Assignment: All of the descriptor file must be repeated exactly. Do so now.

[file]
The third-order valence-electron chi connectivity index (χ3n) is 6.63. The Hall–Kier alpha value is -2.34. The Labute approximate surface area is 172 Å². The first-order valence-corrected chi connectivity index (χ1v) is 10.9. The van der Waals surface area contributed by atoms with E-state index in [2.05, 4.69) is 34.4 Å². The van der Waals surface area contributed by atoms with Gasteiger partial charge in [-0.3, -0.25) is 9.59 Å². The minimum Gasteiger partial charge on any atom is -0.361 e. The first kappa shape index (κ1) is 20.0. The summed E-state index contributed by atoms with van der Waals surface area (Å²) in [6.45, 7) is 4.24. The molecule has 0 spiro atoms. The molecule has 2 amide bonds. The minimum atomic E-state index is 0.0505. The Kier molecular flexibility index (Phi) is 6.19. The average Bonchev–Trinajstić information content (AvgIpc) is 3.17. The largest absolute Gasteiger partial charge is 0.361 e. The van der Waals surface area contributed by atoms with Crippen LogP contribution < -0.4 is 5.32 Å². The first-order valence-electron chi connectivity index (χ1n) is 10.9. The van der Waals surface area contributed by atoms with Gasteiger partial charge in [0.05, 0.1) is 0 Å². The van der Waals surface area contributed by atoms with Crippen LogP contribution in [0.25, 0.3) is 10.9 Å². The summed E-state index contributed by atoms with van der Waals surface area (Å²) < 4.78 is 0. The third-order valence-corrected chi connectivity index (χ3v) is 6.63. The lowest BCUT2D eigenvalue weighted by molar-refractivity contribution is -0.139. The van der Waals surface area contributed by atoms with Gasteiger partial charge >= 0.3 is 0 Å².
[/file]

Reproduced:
The third-order valence-electron chi connectivity index (χ3n) is 6.63. The Hall–Kier alpha value is -2.34. The Labute approximate surface area is 172 Å². The first-order valence-corrected chi connectivity index (χ1v) is 10.9. The van der Waals surface area contributed by atoms with E-state index in [2.05, 4.69) is 34.4 Å². The van der Waals surface area contributed by atoms with Gasteiger partial charge in [-0.3, -0.25) is 9.59 Å². The minimum Gasteiger partial charge on any atom is -0.361 e. The first kappa shape index (κ1) is 20.0. The summed E-state index contributed by atoms with van der Waals surface area (Å²) in [6.45, 7) is 4.24. The molecule has 0 spiro atoms. The molecule has 2 amide bonds. The minimum atomic E-state index is 0.0505. The Kier molecular flexibility index (Phi) is 6.19. The average Bonchev–Trinajstić information content (AvgIpc) is 3.17. The largest absolute Gasteiger partial charge is 0.361 e. The van der Waals surface area contributed by atoms with Crippen LogP contribution < -0.4 is 5.32 Å². The first-order valence-electron chi connectivity index (χ1n) is 10.9. The van der Waals surface area contributed by atoms with Gasteiger partial charge in [0.05, 0.1) is 0 Å². The van der Waals surface area contributed by atoms with Crippen LogP contribution in [0.25, 0.3) is 10.9 Å². The summed E-state index contributed by atoms with van der Waals surface area (Å²) < 4.78 is 0. The third-order valence-corrected chi connectivity index (χ3v) is 6.63. The lowest BCUT2D eigenvalue weighted by molar-refractivity contribution is -0.139. The van der Waals surface area contributed by atoms with Gasteiger partial charge >= 0.3 is 0 Å².